Have you ever thought of using Postman to test your socket.io server? The latest version of Postman supports socket.io testing with some limitations which are listed below. In addition, I have also shown an example of how message passing socket.io works between server and postman (client).
Socket.IO is one of the most popular libraries that enables real-time, bidirectional and event-based communication between a web client and a server, using WebSockets under the hood. With many developers using Socket.IO in conjunction with the HTTP API, you can now enjoy the benefits of Postman when switching between these two paradigms. This represents a major step forward for Postman in our goal of providing exceptional tooling and support for the WebSockets community.
Instead of writing code over and over to debug your Socket.IO API, you can now simply open Postman, connect to your server, and interactively debug the API in real time. And you will no longer be blind, because you will now have tons of tools and diagnostics at your fingertips.
If you have used raw WebSockets in Postman before, you will already be familiar with the user interface of Socket.IO. Here’s how you can establish a connection with your Socket.IO server in Postman—with just a few steps:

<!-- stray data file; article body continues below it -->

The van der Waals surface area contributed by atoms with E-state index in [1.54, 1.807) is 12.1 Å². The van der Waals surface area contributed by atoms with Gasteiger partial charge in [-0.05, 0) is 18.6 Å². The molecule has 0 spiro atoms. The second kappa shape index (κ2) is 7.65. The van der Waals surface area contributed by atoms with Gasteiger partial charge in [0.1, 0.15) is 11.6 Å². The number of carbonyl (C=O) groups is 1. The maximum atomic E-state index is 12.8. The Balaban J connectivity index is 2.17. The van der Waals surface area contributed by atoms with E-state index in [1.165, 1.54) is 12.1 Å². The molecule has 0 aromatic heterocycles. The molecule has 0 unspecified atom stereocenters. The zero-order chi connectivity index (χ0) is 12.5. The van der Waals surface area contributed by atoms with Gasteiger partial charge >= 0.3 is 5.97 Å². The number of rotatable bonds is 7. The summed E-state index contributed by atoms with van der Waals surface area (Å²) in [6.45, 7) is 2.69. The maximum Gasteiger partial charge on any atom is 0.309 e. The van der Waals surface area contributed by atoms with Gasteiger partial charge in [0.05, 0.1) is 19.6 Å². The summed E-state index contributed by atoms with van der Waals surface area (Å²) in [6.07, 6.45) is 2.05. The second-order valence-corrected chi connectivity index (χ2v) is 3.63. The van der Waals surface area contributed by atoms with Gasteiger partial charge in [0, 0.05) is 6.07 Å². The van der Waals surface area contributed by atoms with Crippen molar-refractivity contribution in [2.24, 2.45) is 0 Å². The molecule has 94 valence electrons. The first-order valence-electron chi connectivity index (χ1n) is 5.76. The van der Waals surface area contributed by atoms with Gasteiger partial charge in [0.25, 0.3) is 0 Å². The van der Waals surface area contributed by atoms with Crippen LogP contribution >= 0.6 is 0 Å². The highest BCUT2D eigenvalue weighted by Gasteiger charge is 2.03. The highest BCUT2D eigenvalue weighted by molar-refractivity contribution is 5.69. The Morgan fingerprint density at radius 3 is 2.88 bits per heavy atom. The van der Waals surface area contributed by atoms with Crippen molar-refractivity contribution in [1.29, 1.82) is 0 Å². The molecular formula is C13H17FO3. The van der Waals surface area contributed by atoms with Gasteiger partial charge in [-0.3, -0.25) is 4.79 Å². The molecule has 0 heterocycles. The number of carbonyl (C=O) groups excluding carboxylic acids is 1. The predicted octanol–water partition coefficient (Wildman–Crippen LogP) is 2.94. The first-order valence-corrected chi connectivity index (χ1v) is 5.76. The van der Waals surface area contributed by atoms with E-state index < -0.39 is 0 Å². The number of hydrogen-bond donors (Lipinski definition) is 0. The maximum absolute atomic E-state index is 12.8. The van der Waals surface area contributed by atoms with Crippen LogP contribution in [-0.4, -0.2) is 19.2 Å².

Now that you are connected to your server, you need to listen for specific events. To do this, type the name of an event in the Listener panel, and click the ”+” to add it. Since this is Socket.IO, you will only receive events for which you have added listeners. You can quickly disable and re-enable listeners with a single click, making it easy and flexible to listen to different combinations of events that interest you.
When you send or receive an event, it will appear in the unified event timeline, showing you the entire history of the connection in one place. The timeline shows a preview of each event, giving you an overview of the information, but you can dive into the full content of an event by simply clicking to expand it.
Pro tip: Socket.IO events can have multiple arguments, so we’ve provided an argument selector to toggle between them (if there is more than one).
Like raw WebSockets, Socket.IO is bidirectional, which means you can send messages to the server whenever you want. You can write (or paste) your messages into the message editor to fire event, type an event name, and click Send. Also, you can attach additional logic to your event by clicking “+Arg”.
Postman supports various input formats like JSON, text, binary and more, which you can toggle as you wish. In fact, each argument may use a different input format. Keep your eyes open for even more input formats in the future.